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Irish trade and politics are being transformed by Brexit - but how? What can we expect in 2022?

We’ve spent the last six weeks attempting to answer these questions at The Good Information Project.

AFTER FOUR YEARS of predictions, prognostications and recriminations over Brexit, the rubber finally hit the road in 2020 when Britain formally left the European Union on New Year’s Day.

And with a little under a year of data and experience now at our disposal, we’re starting to be able to make some concrete observations about the new arrangements and how they’re shaping Ireland’s relationships — North and south — with both Britain and continental Europe.

Over the past six weeks at The Journal, as part of The Good Information Project, we’ve taken a detailed look at different Brexit from a few different angles — diplomacy, trade and politics among others. 

Here’s a quick rundown of the work we did:

The goal, firstly, was to trace the outline of what we’ve gleaned from the first year of Brexit and, secondly, to get a sense of what we can expect in the second year.

Our decision to look at Brexit over the course of this, the final Good Information Project cycle of 2021, was largely influenced by the ongoing diplomatic row over the Northern Ireland Protocol.

With the twin threats of Article 16 and a potential tit-for-tat trade war between the EU and the UK hitting the headlines in November, it seemed a perfect time to take stock of how Ireland’s external relationships had changed over the course of the year.

The immediacy of that threat has dissipated in recent weeks for a number of reasons.

Crucially, as Gráinne Ní Aodha wrote recently, there now seems to be a greater understanding by the UK that as a legal tool, the use of Article 16 is rather limited.

If the UK government was to trigger it, it would only be able to suspend some parts of the NI Protocol temporarily, and in very limited circumstances. Doing so would not get rid of the Protocol or solve any of the problems associated with it.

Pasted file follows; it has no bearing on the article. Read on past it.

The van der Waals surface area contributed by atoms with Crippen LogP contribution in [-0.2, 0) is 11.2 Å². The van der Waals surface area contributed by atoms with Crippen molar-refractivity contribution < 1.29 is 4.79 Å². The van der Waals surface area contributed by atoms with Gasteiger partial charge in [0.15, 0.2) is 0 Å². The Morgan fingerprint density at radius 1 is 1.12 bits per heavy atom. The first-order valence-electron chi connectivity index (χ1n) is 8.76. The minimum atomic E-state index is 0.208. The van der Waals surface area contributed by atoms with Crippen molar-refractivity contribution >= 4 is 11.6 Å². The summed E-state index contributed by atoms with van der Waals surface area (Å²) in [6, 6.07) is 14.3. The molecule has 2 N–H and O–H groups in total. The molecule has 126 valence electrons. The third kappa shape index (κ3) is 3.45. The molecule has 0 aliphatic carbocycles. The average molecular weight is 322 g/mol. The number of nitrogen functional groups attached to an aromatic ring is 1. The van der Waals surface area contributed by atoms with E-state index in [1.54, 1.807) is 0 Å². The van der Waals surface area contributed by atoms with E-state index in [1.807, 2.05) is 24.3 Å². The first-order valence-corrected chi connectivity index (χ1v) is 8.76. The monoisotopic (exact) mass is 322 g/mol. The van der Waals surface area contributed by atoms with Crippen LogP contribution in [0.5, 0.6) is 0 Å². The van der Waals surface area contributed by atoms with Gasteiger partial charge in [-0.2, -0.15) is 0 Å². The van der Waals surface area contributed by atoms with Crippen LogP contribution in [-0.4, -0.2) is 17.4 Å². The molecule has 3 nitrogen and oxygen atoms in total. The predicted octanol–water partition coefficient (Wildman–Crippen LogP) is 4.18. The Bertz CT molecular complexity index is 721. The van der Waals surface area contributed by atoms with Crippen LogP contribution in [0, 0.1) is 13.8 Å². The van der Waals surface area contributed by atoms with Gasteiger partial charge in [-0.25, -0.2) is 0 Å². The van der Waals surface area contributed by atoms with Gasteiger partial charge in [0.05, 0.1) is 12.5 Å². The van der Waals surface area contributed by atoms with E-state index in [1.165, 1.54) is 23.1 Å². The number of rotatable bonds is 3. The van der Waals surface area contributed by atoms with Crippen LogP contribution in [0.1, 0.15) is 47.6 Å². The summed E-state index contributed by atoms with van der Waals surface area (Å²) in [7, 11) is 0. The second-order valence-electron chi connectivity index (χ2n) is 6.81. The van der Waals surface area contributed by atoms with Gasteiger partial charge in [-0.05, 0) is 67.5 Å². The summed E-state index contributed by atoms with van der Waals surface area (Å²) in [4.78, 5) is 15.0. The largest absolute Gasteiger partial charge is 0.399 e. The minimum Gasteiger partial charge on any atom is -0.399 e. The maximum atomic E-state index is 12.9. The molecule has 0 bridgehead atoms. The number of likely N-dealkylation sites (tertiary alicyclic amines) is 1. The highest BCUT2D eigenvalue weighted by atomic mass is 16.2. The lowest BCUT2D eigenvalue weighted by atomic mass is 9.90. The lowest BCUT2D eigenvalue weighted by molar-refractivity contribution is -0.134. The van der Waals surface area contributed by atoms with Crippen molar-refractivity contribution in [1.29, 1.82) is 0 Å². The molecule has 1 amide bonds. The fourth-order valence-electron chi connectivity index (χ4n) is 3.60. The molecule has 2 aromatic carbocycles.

But while the hands of the doomsday clock have moved slightly away from midnight, the debate over the Protocol isn’t going anywhere for the moment.

Why? For one, the row has already proved a useful distraction for the Tories, embroiled as they were in a scandal about lobbying at the beginning of November.

Happily, for Johnson and company, it was around then that certain elements of the British press began clamouring for Article 16 to be triggered by mid-November, Gráinne Ní Aodha wrote. But by the end of the month, junior Tory ministers were pouring cold water on the notion that this would happen before Christmas.

While the EU and its diplomats are keen to move on from the row and draw a line under Brexit altogether, it doesn’t look like an agreement will be reached this side of Christmas.

It’s a good example of how Brexit hasn’t quite been put to bed and why we should continue to expect flare-ups in 2022. It also shows why Ireland needs to maintain strong relations with Britain.

Key allies

Of course, it’s worth noting that Britain was once one of Ireland’s key allies in Europe.

While both countries were diametrically opposed on some issues — chiefly, the Common Agriculture Policy — Ireland and the UK had “common ground”, for example on the issue of European military integration, as The Journal’s Rónán Duffy highlighted.

“Ireland was keen to maintain its neutrality, with the UK suspicious of anything that might undermine its commitment to Nato,” he wrote.

The other side of this, as Fianna Fáil MEP for Dublin Barry Andrews pointed out in his contribution to The Journal’s Brexit cycle, is that Ireland isn’t exactly central to the agenda of British politics.